Director Susanne Bier and Writer Steven Farr boldly state here that one doesn't need explosions and gunfire to make a great genre piece, deftly moving their pieces on the board like a chessmaster. You can tell the troupe of actors is thoroughly enjoying the romp, as shooting locations include the truly exotic (Switzerland, United Kingdom, Morocco, Spain, Egypt, and Turkey), while giving them all moments to chew scenery. Those fancy locales do serve as appealing eye candy, but Bier also understands pacing, which she keeps tightly focused on Pine's infiltration. This is the key to effective spycraft, even denying Pine's handlers news until small scraps of data begin to flow into the MI-6 safehouse and the larger plan begins to take shape. Hiddleston and Laurie share lots of screen time, oozing tons of chemistry, while Colman is fantastic as the agency woman who becomes keenly aware of just how much Roper controls the agency she so bravely serves.

Based on a novel by master spy novelist John Le Carre (Tinker Tailor Soldier Spy, The Tailor of Panama, A Most Wanted Man), Night Manager is so much more than the typical genre piece. Night Manager fashions itself as classic Le Carre slow burn, borrowing the opulence of a Bond movie but adding richly-drawn characters that also look great, thanks to Cinematographer Michael Snyman. He bathes the mini-series in warm colors and sharp detail but at times also chooses unconventional angles from which to shoot. Our Blu-ray evaluation copy brought out every achievement by Snyman, who was the cameraman for several episodes of the equally impressive Strike Back.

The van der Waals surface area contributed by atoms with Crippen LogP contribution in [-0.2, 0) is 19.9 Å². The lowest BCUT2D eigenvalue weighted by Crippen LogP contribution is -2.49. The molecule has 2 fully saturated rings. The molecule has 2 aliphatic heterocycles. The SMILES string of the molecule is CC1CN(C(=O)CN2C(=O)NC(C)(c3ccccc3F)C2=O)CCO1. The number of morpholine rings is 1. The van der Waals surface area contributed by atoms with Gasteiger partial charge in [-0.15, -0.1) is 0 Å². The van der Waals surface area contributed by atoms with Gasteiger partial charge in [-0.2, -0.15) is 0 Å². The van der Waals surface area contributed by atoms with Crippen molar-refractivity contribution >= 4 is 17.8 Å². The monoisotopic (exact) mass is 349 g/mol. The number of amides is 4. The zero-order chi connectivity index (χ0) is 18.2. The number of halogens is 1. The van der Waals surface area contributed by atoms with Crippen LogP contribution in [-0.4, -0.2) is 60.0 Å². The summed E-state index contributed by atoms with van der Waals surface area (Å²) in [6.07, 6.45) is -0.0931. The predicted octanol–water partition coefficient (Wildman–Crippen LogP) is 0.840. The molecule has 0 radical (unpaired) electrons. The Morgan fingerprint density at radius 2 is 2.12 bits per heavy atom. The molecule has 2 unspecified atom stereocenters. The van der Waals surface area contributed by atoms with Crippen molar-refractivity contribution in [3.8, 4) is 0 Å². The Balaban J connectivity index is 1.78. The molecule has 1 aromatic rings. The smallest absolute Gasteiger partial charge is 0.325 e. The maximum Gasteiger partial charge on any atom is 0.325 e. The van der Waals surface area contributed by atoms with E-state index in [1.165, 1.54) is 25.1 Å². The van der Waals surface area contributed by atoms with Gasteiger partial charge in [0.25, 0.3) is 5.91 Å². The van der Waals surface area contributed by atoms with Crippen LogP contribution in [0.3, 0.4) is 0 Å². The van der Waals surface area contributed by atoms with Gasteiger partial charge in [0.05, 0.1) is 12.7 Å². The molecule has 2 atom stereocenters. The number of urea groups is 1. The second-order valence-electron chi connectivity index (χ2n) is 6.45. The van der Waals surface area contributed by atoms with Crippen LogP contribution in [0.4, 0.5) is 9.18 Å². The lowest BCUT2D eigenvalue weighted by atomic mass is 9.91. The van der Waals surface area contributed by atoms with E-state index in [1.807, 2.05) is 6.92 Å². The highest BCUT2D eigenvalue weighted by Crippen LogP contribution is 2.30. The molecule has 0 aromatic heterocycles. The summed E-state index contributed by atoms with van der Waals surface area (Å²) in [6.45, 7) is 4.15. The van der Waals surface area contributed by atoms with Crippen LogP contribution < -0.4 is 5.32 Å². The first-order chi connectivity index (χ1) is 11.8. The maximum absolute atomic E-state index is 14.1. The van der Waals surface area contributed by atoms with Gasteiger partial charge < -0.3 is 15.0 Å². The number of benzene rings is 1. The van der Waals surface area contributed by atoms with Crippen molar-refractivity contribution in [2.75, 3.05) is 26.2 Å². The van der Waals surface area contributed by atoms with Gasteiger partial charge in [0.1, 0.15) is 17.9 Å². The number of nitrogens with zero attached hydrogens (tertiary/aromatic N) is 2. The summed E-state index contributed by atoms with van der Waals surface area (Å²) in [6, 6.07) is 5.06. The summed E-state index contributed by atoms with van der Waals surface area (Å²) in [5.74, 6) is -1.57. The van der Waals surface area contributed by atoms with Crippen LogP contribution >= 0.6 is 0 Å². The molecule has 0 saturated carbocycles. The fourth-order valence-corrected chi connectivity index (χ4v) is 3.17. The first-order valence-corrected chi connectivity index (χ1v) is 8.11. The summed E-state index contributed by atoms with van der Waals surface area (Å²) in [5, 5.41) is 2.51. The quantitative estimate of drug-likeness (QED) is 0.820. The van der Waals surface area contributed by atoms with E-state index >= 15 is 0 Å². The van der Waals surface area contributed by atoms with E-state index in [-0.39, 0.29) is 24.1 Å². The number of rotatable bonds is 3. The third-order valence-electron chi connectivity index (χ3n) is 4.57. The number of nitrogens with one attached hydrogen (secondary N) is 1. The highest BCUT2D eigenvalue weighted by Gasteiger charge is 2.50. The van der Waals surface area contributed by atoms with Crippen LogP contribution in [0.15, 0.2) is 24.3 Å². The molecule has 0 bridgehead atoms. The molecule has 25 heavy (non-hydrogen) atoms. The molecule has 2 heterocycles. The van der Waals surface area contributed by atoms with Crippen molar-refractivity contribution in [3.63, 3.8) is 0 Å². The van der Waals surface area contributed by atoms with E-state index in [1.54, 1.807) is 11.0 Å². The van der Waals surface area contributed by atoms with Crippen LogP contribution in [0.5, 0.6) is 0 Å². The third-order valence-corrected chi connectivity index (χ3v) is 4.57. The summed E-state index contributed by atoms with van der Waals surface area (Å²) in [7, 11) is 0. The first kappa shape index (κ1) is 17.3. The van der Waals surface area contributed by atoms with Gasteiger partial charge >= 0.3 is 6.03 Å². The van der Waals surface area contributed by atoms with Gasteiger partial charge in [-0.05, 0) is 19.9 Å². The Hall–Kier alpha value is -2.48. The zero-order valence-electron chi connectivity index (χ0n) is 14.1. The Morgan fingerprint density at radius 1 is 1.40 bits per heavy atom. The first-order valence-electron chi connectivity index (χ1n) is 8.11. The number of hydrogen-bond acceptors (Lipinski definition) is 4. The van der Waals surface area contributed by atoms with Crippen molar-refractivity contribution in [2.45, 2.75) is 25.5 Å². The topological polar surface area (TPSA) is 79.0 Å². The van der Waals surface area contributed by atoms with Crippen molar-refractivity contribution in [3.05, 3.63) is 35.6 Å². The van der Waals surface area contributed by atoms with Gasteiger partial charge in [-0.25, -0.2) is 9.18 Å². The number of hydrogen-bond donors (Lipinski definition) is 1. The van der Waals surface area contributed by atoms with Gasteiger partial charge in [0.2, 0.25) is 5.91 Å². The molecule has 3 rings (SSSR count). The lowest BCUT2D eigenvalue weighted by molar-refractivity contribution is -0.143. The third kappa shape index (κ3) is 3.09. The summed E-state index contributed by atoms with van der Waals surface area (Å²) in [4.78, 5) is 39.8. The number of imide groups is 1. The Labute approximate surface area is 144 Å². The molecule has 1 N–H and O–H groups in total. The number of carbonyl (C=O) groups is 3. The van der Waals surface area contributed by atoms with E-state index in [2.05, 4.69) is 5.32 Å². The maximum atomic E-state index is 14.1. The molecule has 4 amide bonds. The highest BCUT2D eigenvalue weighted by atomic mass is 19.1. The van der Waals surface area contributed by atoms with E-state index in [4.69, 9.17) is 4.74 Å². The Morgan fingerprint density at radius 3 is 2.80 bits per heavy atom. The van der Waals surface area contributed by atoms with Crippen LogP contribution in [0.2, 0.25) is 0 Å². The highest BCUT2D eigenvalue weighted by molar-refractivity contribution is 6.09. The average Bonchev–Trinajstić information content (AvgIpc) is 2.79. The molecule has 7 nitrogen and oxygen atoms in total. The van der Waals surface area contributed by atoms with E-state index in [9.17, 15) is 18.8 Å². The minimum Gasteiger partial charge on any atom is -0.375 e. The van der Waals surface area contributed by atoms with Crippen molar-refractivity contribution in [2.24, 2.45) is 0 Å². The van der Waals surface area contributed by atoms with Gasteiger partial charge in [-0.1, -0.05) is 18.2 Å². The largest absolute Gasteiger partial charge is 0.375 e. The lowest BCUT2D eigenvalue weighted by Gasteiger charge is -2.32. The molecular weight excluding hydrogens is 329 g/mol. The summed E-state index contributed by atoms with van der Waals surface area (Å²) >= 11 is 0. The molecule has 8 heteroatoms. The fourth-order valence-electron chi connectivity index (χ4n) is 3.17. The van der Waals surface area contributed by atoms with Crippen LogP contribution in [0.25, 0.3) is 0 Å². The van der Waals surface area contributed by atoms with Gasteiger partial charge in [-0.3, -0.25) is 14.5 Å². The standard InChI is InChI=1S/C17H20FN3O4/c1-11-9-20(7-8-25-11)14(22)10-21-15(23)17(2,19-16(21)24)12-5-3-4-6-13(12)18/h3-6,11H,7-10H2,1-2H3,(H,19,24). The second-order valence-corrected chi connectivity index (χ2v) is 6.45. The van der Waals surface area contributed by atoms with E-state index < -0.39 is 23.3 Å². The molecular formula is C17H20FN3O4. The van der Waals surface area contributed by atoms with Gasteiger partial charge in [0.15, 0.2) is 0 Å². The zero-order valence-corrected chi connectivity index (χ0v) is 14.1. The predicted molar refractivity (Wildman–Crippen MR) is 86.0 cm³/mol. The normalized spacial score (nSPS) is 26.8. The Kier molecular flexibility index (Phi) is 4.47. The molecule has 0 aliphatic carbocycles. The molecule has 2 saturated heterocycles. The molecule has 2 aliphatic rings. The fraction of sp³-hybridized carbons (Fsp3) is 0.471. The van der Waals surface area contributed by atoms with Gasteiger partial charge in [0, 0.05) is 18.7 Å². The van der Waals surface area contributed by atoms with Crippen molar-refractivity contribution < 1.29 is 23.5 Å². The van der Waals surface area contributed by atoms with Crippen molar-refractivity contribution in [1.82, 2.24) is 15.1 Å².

Video quality is impressive, with every stitch and every hair (including a strand in particular that plays an important role for Pine), adding to the production value from BBC. The MPEG-4/AVC transfer is nearly perfect, minus a bit of banding in the first 10 minutes of episode 1. There's grain and sharp detail throughout, especially as Snyman closes in on Hiddleston's face and even eyeball when displaying tension. The audio too is top-notch, sporting an elegant DTS-HD Master Audio environment that played very well in our 5.1 setup. You can hear water crashing onto the beach in the rears and all dialogue is clearly heard in the center channel. Composer Victor Reyes' big soundtrack effectively merges with the title cards which depict elegant hotel accouterments (along with champagne and jewels) merging into high-powered weapons. For the first time in recent memory, the interior to the two-disc set sports interior artwork, including plot summaries for the six episodes. Our copy did not include a slipcase, but the interior artwork more than makes up for it.

The Night Manager - Uncensored Edition is the kind of spy thriller we need more of. Sure, gunfire and explosions always play well, but it's an imminently more satisfying experience to see Hiddleston and team slow-burn true spycraft to such perfection. It is unconventional in its storytelling, but don't let that deter you from checking out one of 2016's best mini-series. The Night Manager - Uncensored Edition is rated TV-14 for sex, nudity, profanity, use of alcohol, drugs, and casual smoking and has a runtime of 361 minutes.

Discuss this review with fellow SJF fans on Facebook. On Twitter, follow us at @SandwichJohnFilms, and follow author Matt Cummings at @mfc90125.